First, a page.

Rotary valves require thicker oil than piston valves. The same reasons for using synthetic oil on pistons also apply to rotary valves. The oil we use comes in a bottle with a syringe type applicator. Unfortunately, even this is not very helpful. To properly oil them they need to be taken apart. If you play an instrument with rotary valves and are not handy with a screwdriver and mallet, tiny screws and bits of string, your ability to oil the valves is pretty limited.
The pictures will help you understand why.
A rotor valve has two bearing surfaces. Both must be lubricated for the valve to work properly. The bearing surfaces of the rotor are underneath the bearing plate (underneath the cap) and buried at the bottom of the casing just under the stop arm bumpers. Right away, it is easy to see that getting oil into those places is not for the feint at heart. Without taking the valve completely apart, it is possible to put a few drops of oil on the bearing surfaces. Take the cap off and moving the finger lever, you will see the rotor moving. Put a few drops of oil there.
Then, turn the instrument over and put a few drops in the crack between the stop arm (the part that moves and holds the string) and the body of the horn. Wiggle the valve lever to spread the oil.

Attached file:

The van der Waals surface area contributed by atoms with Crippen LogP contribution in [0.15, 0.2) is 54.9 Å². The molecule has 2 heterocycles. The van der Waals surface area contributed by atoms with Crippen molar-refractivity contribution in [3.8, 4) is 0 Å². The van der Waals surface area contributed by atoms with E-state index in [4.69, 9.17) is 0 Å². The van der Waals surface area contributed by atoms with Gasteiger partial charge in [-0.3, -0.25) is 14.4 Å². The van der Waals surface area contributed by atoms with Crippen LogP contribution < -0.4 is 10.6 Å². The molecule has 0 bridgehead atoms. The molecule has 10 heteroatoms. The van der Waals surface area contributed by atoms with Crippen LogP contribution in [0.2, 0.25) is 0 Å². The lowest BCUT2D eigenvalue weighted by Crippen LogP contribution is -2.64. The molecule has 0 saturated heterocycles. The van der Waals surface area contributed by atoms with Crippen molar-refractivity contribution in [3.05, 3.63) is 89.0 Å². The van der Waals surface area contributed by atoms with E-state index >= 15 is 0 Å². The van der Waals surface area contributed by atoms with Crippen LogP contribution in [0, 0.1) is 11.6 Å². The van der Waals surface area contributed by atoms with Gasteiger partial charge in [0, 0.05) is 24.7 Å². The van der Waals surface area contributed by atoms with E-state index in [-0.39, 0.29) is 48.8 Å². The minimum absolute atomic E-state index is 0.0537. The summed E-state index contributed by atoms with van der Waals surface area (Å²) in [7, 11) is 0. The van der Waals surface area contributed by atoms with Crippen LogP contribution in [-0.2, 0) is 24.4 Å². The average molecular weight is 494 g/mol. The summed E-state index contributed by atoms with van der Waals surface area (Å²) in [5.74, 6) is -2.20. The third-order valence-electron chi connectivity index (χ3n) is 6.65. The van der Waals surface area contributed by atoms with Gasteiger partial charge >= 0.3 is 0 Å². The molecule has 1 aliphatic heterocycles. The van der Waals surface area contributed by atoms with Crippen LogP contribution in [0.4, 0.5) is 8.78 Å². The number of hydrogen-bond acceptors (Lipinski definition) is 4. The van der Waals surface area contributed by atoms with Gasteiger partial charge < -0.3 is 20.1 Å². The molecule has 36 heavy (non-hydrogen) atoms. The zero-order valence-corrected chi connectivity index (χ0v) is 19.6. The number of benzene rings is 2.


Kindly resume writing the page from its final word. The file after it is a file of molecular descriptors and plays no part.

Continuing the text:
That is all you can safely do. There is a third place that oil is needed: between the rotor and the casing. This area is not reachable except by putting oil down the slide tubes. Dirt and grease sliding down into the rotor ports will bind the valve just as it does with piston valves.
As you can see, this is a bit difficult and at best is not all that effective. Getting the oil to where it is needed is quite a challenge. The truth is, it is best to leave lubricating rotor valves to someone confident in taking them apart.
If you’d like to schedule your instrument for servicing, we’d love to help. Please contact us at firstname.lastname@example.org or by calling 1-800-337-0471. As always, please let us know if you have any questions.